The haggard and terrified look of the woman, and the tremulous voice in which she spoke, still further alarmed Sir Nicholas. He saw something dreadful had occurred, and he hurriedly entered the house in a state of suspense which was scarcely bearable.
“Katty," said he, as the farmer's wife descended the stairs, “ where's Mr. Esterling? we've tracked him to this door, and you must know what's become of him. Is he safe? is he alive? tell me the worst at once, and, as you hope for mercy, conceal nothing from me.”
“ Indeed, Sir Nicholas, Mr. Esterling is alive and well; but my poor husband has been murdered shamefully.”
“ Murdered !-bow? when? by whom? If there's law in the land we'll bang the villains, and gibbet them afterwards !"
"Llewellyn is not dead, Sir Nicholas; but he has been ivhumanly butchered: ihey have cut his tongue out from the roots, and if he survives the deed it will be a miracle. Mr. Esterling left three hours ago, in search of the parish constable ; and he vowed he'd neither eat nor drink till he had secured the perpetrators of this bloody act.
" A noble lad !--gone to do his duty; and he'll never flinch till it is done,” said Sir Nicholas, looking in the direction of Edmund, and intending the remark especially for his ears.
“ But tell me, Katty, have you any notion who the villains are, and why they committed this butchery?”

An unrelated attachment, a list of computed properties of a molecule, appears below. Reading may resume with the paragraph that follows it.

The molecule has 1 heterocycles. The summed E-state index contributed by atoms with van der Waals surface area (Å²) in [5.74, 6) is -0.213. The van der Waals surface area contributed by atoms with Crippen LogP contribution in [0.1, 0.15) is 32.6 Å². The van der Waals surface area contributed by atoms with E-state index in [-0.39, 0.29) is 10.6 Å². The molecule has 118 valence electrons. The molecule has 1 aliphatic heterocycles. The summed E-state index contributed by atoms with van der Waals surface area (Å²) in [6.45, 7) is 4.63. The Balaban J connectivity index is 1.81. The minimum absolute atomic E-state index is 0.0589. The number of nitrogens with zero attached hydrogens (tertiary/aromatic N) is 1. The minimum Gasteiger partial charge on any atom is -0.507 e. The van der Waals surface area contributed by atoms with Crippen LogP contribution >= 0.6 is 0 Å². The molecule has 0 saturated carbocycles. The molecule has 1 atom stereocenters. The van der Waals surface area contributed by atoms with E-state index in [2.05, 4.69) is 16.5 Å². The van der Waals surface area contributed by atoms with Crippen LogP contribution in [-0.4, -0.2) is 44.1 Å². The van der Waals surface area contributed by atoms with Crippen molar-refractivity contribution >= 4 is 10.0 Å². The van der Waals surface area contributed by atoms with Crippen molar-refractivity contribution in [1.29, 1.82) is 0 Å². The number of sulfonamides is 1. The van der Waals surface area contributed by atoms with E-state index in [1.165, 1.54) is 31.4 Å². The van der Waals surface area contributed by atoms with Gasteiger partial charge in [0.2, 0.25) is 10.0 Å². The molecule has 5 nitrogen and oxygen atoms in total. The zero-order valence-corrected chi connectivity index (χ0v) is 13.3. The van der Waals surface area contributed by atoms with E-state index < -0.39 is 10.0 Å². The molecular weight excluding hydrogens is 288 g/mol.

“Yes, we know them too well; they are our neighbours, Evan William and his two sons.”. And she then proceeded to relate the circumstances which had given rise to the severe retaliation under which her husband now suffered. Llewellyn, she said, had repeatedly warned Evan William not to allow his sheep to trespass on their seed-grass; and at length a large flock of ewes and lambs had broken in and consumed a whole field of young clover in one night. Llewellyn, on coming to the field, in a fit of rage caught the sheep, and, one by one, cut out their tongues, as a punishment to their owner, and as a means of scaring them for the future from a like depredation. Evan William and his sons had consequently sworn vengeance, and terribly had they executed it. They waylaid Llewellyn as he was returning from market over the lonesome moor, which has already been described, and there, after a tremendous struggle, they overpowered, threw him to the ground, and bound him hand and foot. Seeing the knife glisten in the grasp of the elder son, and the preparations which were made for further mischief, Llewellyn deemed that his last moments were now come, and he shouted aloud with agony and despair; but retaliation to the letter was their object; and with the aid of a huge pair of iron pincers, the younger son managed to force open his jaws, and to seize the point of the tongue within its grip, while the elder severed it from the very throat. They then decamped, leaving the poor wretched victim either to crawl home as he best could, or to perish in the bogs.